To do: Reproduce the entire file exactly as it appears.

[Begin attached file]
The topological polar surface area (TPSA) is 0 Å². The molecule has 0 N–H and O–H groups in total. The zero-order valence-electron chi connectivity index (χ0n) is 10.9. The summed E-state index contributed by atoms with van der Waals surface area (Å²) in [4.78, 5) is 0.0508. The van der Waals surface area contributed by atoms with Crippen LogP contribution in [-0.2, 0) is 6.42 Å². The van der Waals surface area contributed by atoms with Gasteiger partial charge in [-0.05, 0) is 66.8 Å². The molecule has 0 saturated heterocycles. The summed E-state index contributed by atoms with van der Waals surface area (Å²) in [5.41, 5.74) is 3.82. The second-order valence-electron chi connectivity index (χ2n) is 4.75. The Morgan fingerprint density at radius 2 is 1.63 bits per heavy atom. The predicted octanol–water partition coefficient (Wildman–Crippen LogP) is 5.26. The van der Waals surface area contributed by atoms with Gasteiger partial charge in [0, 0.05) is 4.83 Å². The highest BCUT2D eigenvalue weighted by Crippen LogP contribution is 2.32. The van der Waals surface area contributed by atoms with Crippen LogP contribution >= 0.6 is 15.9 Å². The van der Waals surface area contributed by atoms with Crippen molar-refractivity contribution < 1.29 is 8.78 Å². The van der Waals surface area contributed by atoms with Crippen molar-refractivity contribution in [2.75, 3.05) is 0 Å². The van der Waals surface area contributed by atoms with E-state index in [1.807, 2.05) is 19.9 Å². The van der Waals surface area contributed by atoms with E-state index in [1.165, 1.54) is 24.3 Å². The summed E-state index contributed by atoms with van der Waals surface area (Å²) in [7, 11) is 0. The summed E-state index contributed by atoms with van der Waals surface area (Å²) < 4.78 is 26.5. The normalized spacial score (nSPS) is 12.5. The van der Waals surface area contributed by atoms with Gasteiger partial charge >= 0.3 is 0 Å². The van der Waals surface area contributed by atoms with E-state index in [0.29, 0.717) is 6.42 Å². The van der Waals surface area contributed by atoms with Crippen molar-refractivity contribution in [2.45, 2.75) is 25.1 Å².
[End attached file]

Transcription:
The topological polar surface area (TPSA) is 0 Å². The molecule has 0 N–H and O–H groups in total. The zero-order valence-electron chi connectivity index (χ0n) is 10.9. The summed E-state index contributed by atoms with van der Waals surface area (Å²) in [4.78, 5) is 0.0508. The van der Waals surface area contributed by atoms with Crippen LogP contribution in [-0.2, 0) is 6.42 Å². The van der Waals surface area contributed by atoms with Gasteiger partial charge in [-0.05, 0) is 66.8 Å². The molecule has 0 saturated heterocycles. The summed E-state index contributed by atoms with van der Waals surface area (Å²) in [5.41, 5.74) is 3.82. The second-order valence-electron chi connectivity index (χ2n) is 4.75. The Morgan fingerprint density at radius 2 is 1.63 bits per heavy atom. The predicted octanol–water partition coefficient (Wildman–Crippen LogP) is 5.26. The van der Waals surface area contributed by atoms with Gasteiger partial charge in [0, 0.05) is 4.83 Å². The highest BCUT2D eigenvalue weighted by Crippen LogP contribution is 2.32. The van der Waals surface area contributed by atoms with Crippen LogP contribution >= 0.6 is 15.9 Å². The van der Waals surface area contributed by atoms with Crippen molar-refractivity contribution < 1.29 is 8.78 Å². The van der Waals surface area contributed by atoms with Crippen molar-refractivity contribution in [2.75, 3.05) is 0 Å². The van der Waals surface area contributed by atoms with E-state index in [1.807, 2.05) is 19.9 Å². The van der Waals surface area contributed by atoms with E-state index in [1.165, 1.54) is 24.3 Å². The summed E-state index contributed by atoms with van der Waals surface area (Å²) in [7, 11) is 0. The summed E-state index contributed by atoms with van der Waals surface area (Å²) < 4.78 is 26.5. The normalized spacial score (nSPS) is 12.5. The van der Waals surface area contributed by atoms with Gasteiger partial charge >= 0.3 is 0 Å². The van der Waals surface area contributed by atoms with E-state index in [0.29, 0.717) is 6.42 Å². The van der Waals surface area contributed by atoms with Crippen molar-refractivity contribution in [2.45, 2.75) is 25.1 Å².